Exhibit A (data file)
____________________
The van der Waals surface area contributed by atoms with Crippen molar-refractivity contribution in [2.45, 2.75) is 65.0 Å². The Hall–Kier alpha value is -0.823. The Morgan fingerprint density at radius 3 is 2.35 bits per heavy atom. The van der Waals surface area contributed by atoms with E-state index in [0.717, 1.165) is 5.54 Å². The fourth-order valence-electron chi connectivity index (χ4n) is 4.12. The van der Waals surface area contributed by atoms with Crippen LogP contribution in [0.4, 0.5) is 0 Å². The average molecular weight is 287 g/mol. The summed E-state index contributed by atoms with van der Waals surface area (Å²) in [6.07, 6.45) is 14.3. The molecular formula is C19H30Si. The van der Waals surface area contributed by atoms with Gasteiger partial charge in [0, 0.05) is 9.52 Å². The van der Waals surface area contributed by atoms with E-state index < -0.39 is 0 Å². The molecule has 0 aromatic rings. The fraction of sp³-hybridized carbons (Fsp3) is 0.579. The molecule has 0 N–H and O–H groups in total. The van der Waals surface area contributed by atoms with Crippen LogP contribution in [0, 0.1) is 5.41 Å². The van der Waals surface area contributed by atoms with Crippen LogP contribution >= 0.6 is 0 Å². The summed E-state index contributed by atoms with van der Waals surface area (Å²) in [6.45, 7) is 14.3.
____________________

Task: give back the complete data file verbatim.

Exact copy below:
The van der Waals surface area contributed by atoms with Crippen molar-refractivity contribution in [2.45, 2.75) is 65.0 Å². The Hall–Kier alpha value is -0.823. The Morgan fingerprint density at radius 3 is 2.35 bits per heavy atom. The van der Waals surface area contributed by atoms with E-state index in [0.717, 1.165) is 5.54 Å². The fourth-order valence-electron chi connectivity index (χ4n) is 4.12. The van der Waals surface area contributed by atoms with Crippen LogP contribution in [0.4, 0.5) is 0 Å². The average molecular weight is 287 g/mol. The summed E-state index contributed by atoms with van der Waals surface area (Å²) in [6.07, 6.45) is 14.3. The molecular formula is C19H30Si. The van der Waals surface area contributed by atoms with Gasteiger partial charge in [0, 0.05) is 9.52 Å². The van der Waals surface area contributed by atoms with E-state index < -0.39 is 0 Å². The molecule has 0 aromatic rings. The fraction of sp³-hybridized carbons (Fsp3) is 0.579. The molecule has 0 N–H and O–H groups in total. The van der Waals surface area contributed by atoms with Crippen LogP contribution in [0, 0.1) is 5.41 Å². The van der Waals surface area contributed by atoms with Crippen LogP contribution >= 0.6 is 0 Å². The summed E-state index contributed by atoms with van der Waals surface area (Å²) in [6.45, 7) is 14.3.